The Springboks can be expected to have a new vigour for the physicality of the game under the guidance of coach Rassie Erasmus, writes OMAR MOUNEIMNE.
You can use as many cliches as necessary to describe the undeniable charm that is the effect of a world-class bone-crunching defence in rugby. Across all sport, defence is considered to be the measure of a team’s desire to dominate their opposition and uphold the honour of their team.
Teams with aura will have the type of defence that haunts attack. The type that gets attack coaches sitting up straight at night begging the question: ‘How the heck do we break these guys down?’ I call this a ‘dogs of war’ defence. This type of defence sucks the enthusiasm out of would-be ball-carriers, leaving players almost nervous to run at you. This type of defence gets the hearts of the fans swelling up with pride because they see what being on that pitch means to the team.
Let’s face it, attack is the chocolate of the game, everybody wants the ball in their hands. Defence is the vegetable side of the game, but only the elite know the benefit. Elite teams and players in tournaments around the world such as Saracens, Crusaders, Ireland, England and the All Blacks all have savage defences when at the height of their powers. They don’t tire at the challenge of burying opponents time after time behind the gainline.
Most players’ real currency is physicality and system smarts. A lot of players have speed and a good step, or an eye for a gap, but behind the scenes, the big conversations on recruitment revolve around the question: ‘Is he physical? What’s his defence like?’ A player who scores tries, but doesn’t enjoy defence, normally won’t sustain himself in top-flight rugby.
I often ask a cross-section of professional rugby players when I first meet them if they consider themselves to be cold-killers on defence. If the answer is no, I ask them to give me a rating of their defence, with one being completely inept and 10 being the perfect defensive assassin.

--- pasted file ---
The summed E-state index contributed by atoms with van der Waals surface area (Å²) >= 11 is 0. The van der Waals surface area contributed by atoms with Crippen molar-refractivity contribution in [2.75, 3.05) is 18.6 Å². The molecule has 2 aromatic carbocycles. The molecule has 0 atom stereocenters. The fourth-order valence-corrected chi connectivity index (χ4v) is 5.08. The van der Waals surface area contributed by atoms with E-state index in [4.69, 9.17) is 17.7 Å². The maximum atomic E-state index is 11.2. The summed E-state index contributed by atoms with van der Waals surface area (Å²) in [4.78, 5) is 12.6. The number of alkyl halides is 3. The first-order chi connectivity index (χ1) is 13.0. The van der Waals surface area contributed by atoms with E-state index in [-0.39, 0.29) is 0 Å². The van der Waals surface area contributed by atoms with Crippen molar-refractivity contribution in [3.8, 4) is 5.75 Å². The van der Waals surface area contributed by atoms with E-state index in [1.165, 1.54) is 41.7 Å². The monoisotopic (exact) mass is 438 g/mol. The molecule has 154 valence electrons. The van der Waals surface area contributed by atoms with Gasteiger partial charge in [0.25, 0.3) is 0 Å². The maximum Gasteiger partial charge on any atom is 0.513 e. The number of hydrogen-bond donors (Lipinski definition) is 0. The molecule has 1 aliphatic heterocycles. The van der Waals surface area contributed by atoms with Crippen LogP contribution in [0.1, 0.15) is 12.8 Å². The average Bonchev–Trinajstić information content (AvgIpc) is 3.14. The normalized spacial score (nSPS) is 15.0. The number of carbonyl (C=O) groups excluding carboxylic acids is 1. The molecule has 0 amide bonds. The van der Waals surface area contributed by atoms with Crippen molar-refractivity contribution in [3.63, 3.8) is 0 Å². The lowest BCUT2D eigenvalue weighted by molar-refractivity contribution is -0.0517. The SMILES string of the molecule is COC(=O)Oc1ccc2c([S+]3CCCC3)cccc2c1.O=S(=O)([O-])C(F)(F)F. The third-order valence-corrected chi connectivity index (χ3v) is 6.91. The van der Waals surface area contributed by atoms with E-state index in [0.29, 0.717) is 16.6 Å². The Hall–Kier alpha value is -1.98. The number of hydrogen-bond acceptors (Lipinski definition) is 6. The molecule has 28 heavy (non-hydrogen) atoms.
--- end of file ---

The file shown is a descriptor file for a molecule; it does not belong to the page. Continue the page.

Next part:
Most – because it’s tough to back up defence week after week – admit to being around the six mark, which says ‘I can defend, I am pretty physical at times, but I need a lot of work to be an eight, never mind a 10’.
Every player’s defence can be stepped up and turned around to a degree, though. What does it take to create these tackling machines who guard the doors of a team’s rugby honour, who do whatever it takes week in and week out to hold teams out no matter what?
Firstly, defence – like attack– has a skills component. The skills component that people generally overlook and don’t enjoy in training is tackling. Working key skills such as tackling, footwork, vision and reaction drills help you build a defence with a strong foundation. Also, creating a ruthless defence with a sickening work rate takes a strong culture, hours of system knowledge, a brutal conditioning regime, and a very focused defence coach.
This June, the Boks will have a distinctive step-up in defence. I believe that under Rassie, you will see a new vigour for the physicality of the game. Defence organisation and collisions will stand out, as well as the work at the breakdown. You will see a ‘dogs of war’ defence.
I have previously worked very closely with Rassie for almost three years. His planning and obsession with detail are incredible. He will leave no stone unturned in improving each individual in the squads he chooses, which will lead to an increase in total team performance. I have also worked with Jacques Nienaber, and his passion for and detail for defence will be evident through the player’s commitment in game one.
Players swear by certainty, and detest fear and doubt. Rassie’s regime will always create absolute clarity in roles and responsibility. He will create a new pride in the players’ training and game performances. He is process driven, but actually follows up the processes so the cracks are not covered, but are rather repaired.
When the going gets tough, the tough get tackling, and the rest, as they say, will be history.
*Mouneimne is currently the defence and kicking strategy coach at the Worcester Warriors. He has previously coached with Italy, the Stormers, the Kings, the Sharks, Edinburgh, Lyon and Stade Français. Follow him @omarsedefence
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